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What Does the Gedmatch One-to-One Comparison Tell Me?

Do you want to know what the Gedmatch One to One comparison tool can tell you? This is an easy-to-read explanation about how to understand the results! In this post, I will discuss what you can learn from using this tool.

There are many reasons that you might want to use the Gedmatch One-to-One Comparison tool.  Whether you know you should use it to double-check the results from the One-to-Many tool, or you want to compare your DNA to a specific person, the One-to-One tool provides a wealth of valuable information. 

What Does the Gedmatch One-to-One Comparison Tell Me_

Important: Before you contact any of your DNA matches on the One-to-Many list, you should always run this One-to-One tool first.  This way, you will have as much knowledge as possible as to how you might be related.  Knowledge is power.

In order to help me explain the results, I have a partial screenshot of a comparison that I ran of my DNA and my dad’s first cousin’s kit.  He is a known first cousin once-removed to me, and he was the first person from my known family to take a DNA test. 

When I first got my Ancestry DNA matches back and he showed up in the 1st-2nd cousin category, I knew that this “whole DNA thing” was accurate.

Example of Gedmatch One to One Results

To use Gedmatch, you have to first take a DNA test

You might already know this, but I thought I would first mention that Gedmatch is not a DNA testing company. Instead, you must first take a DNA test with another company. Then, you can download your raw DNA data file and upload it to Gedmatch.

If you have not yet tested your DNA, I would recommend doing so as soon as possible so you can start using Gedmatch. You can read about autosomal DNA testing and how to choose the best DNA test for your needs here:

Largest segment shared

In the image above, you can see that me and my match share a DNA segment of 62.6 cMs (centimorgans) in length.  This is actually a large segment, and if you find that you share a segment this large with your match, they are not distantly related to you.  Most likely no further than 2nd cousins.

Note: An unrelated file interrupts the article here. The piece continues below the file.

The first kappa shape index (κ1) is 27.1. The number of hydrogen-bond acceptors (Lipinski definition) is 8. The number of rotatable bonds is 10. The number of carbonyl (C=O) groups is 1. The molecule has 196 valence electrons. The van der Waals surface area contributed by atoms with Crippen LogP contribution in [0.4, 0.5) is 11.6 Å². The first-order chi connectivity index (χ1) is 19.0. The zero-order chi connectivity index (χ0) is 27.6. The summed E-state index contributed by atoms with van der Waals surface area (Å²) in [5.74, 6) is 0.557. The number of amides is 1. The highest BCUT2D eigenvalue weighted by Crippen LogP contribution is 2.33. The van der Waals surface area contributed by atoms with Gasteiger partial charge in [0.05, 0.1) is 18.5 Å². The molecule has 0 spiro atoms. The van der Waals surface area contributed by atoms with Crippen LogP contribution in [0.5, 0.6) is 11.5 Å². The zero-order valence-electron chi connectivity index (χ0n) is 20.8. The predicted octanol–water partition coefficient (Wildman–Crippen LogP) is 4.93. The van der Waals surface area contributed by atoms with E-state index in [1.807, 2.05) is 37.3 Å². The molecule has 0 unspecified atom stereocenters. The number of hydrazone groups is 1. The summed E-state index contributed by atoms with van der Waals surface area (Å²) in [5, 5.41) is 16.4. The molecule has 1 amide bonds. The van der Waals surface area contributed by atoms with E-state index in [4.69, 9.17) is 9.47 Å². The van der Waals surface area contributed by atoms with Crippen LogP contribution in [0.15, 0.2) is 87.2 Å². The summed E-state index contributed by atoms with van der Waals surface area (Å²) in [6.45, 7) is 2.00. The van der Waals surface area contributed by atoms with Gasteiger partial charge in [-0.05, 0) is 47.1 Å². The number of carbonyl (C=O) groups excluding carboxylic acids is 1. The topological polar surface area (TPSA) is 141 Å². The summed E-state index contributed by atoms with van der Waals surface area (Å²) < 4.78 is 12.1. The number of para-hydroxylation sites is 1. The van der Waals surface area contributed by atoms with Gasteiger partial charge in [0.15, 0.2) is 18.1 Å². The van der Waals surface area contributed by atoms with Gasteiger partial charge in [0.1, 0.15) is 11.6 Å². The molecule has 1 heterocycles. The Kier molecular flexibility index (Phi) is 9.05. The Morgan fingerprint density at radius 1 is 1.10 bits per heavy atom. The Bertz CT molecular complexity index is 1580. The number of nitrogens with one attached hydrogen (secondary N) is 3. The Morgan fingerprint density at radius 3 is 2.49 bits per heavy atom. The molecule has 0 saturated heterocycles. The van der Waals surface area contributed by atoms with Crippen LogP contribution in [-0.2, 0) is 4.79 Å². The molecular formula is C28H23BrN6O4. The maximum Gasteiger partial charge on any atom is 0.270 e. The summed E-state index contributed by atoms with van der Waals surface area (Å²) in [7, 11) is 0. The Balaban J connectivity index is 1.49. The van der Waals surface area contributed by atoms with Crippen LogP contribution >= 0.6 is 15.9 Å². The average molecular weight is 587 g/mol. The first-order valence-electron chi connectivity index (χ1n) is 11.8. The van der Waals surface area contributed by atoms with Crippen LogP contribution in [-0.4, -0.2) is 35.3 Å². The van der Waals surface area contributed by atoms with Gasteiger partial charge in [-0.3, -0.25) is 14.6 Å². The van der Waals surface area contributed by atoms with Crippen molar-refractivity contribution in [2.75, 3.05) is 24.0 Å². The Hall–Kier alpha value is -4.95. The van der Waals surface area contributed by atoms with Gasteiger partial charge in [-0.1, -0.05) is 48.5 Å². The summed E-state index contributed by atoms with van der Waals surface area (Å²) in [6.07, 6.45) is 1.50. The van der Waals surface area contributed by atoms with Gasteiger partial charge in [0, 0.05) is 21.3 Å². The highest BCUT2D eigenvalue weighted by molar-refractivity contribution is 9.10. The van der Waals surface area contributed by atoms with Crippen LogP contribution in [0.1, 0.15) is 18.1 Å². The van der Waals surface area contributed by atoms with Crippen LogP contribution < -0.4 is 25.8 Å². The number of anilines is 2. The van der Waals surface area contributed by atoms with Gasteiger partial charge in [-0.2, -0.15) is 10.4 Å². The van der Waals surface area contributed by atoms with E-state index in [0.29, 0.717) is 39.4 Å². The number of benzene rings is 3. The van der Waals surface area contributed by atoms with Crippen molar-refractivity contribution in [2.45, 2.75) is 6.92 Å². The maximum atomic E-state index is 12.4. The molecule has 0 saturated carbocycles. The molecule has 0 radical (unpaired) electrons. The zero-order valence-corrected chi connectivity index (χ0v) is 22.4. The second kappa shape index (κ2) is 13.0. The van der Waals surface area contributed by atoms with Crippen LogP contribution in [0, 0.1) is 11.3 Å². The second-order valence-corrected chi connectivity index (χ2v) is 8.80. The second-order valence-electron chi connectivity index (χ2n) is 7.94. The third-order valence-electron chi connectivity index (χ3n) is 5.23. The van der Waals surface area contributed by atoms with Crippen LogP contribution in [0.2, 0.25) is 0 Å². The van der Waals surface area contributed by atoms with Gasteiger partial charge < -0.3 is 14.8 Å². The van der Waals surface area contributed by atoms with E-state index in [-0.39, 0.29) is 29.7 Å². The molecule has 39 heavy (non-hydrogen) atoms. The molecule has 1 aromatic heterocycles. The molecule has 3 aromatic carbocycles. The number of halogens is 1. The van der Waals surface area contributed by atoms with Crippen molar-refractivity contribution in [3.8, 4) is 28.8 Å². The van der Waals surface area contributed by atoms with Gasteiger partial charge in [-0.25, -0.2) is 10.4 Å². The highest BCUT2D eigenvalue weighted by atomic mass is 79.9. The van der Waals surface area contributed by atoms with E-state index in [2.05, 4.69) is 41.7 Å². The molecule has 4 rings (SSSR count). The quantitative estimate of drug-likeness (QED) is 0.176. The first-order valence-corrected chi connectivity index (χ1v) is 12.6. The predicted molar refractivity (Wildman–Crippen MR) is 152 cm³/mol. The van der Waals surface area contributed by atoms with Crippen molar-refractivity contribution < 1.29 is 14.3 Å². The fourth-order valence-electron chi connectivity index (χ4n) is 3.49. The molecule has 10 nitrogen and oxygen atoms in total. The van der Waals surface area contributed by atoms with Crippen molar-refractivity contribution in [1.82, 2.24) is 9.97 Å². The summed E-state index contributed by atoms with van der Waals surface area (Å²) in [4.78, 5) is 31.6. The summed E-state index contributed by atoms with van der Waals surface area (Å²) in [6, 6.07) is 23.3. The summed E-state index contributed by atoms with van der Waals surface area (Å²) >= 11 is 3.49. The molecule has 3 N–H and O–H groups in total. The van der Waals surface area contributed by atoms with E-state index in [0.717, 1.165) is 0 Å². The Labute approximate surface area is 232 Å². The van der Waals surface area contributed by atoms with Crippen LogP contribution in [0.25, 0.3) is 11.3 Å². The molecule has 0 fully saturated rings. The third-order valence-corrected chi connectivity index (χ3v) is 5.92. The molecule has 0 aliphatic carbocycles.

The larger the DNA segment, the closer the relationship.  The smaller the segment, the more distant.  When people have children, their children get the DNA passed down in long solid segments. 

For example, I share 281.5 cM segments with both of my parents.  When I had kids, they each got a randomly selected portion of my DNA, and they got nice, long segments, too. 

There is a very high probability that my children and my sister’s children will share large “chunks” of these segments, as well.  Each generation, however, the DNA gets broken up, and some of it doesn’t get passed down. 

That’s why the big chunks are important – the bigger they are, the closer the relationship.

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Total of segments

You might have noticed in example that I shared towards the beginning of this article that my cousin and I have 610 cMs of shared DNA.  This amount of DNA shared with a first cousin once-removed is actually on the high end of the average range. 

This only means that I randomly got a bigger selection of the DNA segments from my dad, inherited from my great-grandparents, than I could have. 

In theory, I could have inherited a larger portion of my dad’s DNA that didn’t match this cousin – but I didn’t.

The total number of cMs shared is important because it also gives you a clue as to how distantly (or closely) you are related.  In general, the larger the number of cMs, the closer the relationship. 

If you share lots of small segments with someone, however, it is possible that you are related in more than one way.  It’s a crazy thought, but it is possible to be 4th cousins once-removed AND 6th cousins, twice-removed with the same person, just on different lines. 

DNA can really help you figure out things like this.